nep-pub New Economics Papers
on Public Finance
Issue of 2006‒05‒27
six papers chosen by
Kwang Soo Cheong
Johns Hopkins University

  1. Income Taxes and Entrepreneurial Choice : Empirical Evidence from Germany By Frank M. Fossen; Viktor Steiner
  2. Tax Rates with Corruption: Labour-market Effects. Empirical Cross-country Comparisons on OECD Countries By Mária Lackó
  3. Taxing consumption in Jamaica By Kelly Edmiston; Richard M. Bird
  4. (UBS Pensions Series 040) PENSIONS: OVERVIEW OF ISSUES By Nicholas Barr
  5. (UBS Pensions Series 041)THE ECONOMICS OF PENSIONS By Peter Diamond; Nicholas Barr
  6. Estimating retirement behavior with special early retirement offers By Eklöf, Matias; Hallberg, Daniel

  1. By: Frank M. Fossen; Viktor Steiner
    Abstract: Entrepreneurial activity is often regarded as an engine for economic growth and job creation. Through tax policy, governments possess a potential lever to influence the decisions of economic agents to start and close small businesses. In Germany, the top marginal income tax rates were reduced exclusively for entrepreneurs in 1994 and 1999/2000. These tax reforms provided two naturally defined control groups that enable us to exploit the legislation changes as "natural experiments". First, the tax rate reductions did not apply to freelance professionals (Freiberufler), and second, entrepreneurs with earnings below a certain threshold were not affected. Using data from two different sources, the SOEP and the Mikrozensus (LFS), we analyse the effect of the tax cuts on transitions into and out of self-employment and on the rate of self-employment. We apply a "difference-in-difference-in-difference" estimation technique within a discrete time hazard rate model. The results indicate that the decrease in tax rates did not have a significant effect on the self-employment decision.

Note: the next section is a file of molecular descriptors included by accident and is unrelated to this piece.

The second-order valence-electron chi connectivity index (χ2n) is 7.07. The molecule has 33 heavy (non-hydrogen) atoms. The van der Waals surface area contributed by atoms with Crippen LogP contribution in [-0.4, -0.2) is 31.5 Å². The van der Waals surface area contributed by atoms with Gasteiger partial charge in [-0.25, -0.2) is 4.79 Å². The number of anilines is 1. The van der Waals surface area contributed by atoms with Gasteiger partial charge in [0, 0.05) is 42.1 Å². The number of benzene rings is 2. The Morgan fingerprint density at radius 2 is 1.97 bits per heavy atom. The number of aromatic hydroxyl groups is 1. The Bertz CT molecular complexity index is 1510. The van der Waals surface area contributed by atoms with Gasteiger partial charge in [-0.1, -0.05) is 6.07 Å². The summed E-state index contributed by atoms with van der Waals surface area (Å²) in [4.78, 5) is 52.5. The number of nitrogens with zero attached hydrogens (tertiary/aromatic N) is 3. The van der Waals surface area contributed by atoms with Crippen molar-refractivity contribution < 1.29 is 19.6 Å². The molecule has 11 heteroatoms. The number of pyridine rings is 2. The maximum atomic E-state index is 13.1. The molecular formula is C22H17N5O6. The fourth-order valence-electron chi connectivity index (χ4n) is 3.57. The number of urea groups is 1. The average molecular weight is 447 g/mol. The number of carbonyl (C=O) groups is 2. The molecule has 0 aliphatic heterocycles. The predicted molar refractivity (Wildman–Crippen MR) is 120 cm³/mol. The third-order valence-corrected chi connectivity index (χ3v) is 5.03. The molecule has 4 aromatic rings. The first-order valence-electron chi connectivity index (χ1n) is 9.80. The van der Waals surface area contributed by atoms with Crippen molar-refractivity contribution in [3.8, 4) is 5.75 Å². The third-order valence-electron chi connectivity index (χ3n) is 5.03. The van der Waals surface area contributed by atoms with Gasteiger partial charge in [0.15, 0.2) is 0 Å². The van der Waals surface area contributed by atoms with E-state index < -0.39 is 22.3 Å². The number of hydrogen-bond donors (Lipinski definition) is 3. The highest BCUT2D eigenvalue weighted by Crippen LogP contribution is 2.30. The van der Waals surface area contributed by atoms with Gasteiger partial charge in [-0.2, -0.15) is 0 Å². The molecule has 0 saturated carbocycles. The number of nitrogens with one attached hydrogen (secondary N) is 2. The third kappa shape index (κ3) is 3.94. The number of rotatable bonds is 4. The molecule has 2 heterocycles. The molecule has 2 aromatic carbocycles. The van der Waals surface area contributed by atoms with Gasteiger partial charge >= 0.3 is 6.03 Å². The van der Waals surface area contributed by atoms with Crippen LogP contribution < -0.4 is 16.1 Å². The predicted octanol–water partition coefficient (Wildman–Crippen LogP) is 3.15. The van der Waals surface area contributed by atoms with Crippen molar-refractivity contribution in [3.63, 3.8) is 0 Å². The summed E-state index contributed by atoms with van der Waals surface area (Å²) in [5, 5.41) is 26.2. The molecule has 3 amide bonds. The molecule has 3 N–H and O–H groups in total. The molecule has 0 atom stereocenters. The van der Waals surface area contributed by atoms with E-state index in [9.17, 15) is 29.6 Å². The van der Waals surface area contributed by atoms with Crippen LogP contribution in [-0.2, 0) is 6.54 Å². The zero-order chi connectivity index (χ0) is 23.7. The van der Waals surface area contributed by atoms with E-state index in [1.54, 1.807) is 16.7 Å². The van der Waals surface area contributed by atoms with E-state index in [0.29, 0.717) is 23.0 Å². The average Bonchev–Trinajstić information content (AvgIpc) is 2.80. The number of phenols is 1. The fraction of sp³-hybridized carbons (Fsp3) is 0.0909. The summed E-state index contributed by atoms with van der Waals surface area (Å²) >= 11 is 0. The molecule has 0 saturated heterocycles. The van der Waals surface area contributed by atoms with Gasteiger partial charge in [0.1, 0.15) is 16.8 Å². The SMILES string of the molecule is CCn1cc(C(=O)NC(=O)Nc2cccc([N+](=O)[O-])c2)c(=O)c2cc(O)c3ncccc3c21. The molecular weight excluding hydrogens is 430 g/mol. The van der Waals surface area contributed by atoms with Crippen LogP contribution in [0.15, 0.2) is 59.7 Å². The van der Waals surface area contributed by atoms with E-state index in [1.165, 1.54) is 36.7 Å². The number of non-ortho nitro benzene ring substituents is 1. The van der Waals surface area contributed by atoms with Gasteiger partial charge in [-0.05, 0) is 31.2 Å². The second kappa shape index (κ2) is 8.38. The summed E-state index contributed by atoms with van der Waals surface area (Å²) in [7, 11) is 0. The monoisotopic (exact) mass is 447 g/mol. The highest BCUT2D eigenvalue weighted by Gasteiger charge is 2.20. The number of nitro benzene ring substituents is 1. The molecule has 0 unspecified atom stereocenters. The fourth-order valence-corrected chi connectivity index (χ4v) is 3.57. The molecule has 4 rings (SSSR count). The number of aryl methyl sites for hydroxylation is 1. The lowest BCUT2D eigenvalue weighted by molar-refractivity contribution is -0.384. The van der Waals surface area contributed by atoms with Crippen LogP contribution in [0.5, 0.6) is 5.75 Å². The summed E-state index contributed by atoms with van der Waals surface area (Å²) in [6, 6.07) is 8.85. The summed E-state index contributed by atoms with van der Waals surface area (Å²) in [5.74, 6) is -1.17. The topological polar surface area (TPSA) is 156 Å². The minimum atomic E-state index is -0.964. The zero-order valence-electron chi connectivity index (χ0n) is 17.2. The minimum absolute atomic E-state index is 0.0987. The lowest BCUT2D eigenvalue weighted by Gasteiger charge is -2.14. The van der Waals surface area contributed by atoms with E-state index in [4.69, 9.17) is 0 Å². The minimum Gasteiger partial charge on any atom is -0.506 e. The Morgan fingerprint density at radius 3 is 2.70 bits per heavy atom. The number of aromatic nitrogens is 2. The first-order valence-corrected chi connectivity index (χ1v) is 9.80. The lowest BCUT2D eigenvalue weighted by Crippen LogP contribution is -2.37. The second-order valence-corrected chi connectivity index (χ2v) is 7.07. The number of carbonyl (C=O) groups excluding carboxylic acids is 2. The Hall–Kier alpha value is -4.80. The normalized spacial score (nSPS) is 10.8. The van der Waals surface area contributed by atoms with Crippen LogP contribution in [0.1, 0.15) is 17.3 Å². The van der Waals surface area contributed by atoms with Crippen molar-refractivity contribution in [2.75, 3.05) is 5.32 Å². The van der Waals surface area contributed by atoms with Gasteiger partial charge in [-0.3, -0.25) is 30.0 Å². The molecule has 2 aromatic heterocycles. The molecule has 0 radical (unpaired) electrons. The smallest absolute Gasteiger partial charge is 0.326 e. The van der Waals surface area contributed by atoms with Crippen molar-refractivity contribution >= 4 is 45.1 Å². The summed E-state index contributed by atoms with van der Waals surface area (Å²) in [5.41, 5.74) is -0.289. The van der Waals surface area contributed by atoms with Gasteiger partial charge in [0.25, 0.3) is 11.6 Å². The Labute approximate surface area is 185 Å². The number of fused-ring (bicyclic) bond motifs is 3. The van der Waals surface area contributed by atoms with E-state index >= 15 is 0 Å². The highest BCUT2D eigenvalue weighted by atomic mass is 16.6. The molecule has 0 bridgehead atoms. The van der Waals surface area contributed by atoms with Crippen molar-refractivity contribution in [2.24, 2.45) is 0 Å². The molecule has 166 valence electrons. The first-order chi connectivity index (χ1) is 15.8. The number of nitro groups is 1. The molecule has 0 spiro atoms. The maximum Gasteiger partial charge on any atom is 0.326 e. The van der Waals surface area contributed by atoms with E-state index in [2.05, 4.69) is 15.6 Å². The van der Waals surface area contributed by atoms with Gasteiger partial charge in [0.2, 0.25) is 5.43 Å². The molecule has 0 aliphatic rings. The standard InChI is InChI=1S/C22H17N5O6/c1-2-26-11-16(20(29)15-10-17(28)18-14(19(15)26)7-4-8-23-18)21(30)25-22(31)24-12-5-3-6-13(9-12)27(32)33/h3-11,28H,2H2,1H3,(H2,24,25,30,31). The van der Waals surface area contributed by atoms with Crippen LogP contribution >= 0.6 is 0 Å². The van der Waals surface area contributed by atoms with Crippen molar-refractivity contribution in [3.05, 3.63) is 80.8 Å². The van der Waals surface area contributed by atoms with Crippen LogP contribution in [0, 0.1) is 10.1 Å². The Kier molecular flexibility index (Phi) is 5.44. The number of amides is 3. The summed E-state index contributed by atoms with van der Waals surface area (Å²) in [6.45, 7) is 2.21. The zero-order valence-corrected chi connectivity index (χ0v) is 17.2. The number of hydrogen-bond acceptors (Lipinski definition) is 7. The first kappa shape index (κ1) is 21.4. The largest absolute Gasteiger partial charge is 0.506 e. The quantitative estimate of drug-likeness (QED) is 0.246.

Keywords: Taxation, entrepreneurship, natural experiment, difference-in-difference-in-difference estimation
    JEL: H24 H25 J23
    Date: 2006
  2. By: Mária Lackó (Institute of Economics, Hungarian Academy of Sciences)
    Abstract: The paper investigates how tax rates, corruption and institutional aspects of the labour market influence the size of the segments of the labour market such as unemployment, employment, self-employment and activity in the hidden economy. The novelty of our approach is the theoretical justification of the interaction between the perception of taxes and of corruption, as well as the establishment of a new concept and variable, the subjective tax rate. Alternative regression calculations are carried out on data for OECD countries for the period 1995 to 2000. The tests confirm the validity of the new variable and the results imply the need for a more sophisticated policy approach for influencing labour market outcomes.
    Keywords: Taxation, corruption, labour market, hidden economy
    JEL: D73 J2 H26
    Date: 2006–05–15
  3. By: Kelly Edmiston; Richard M. Bird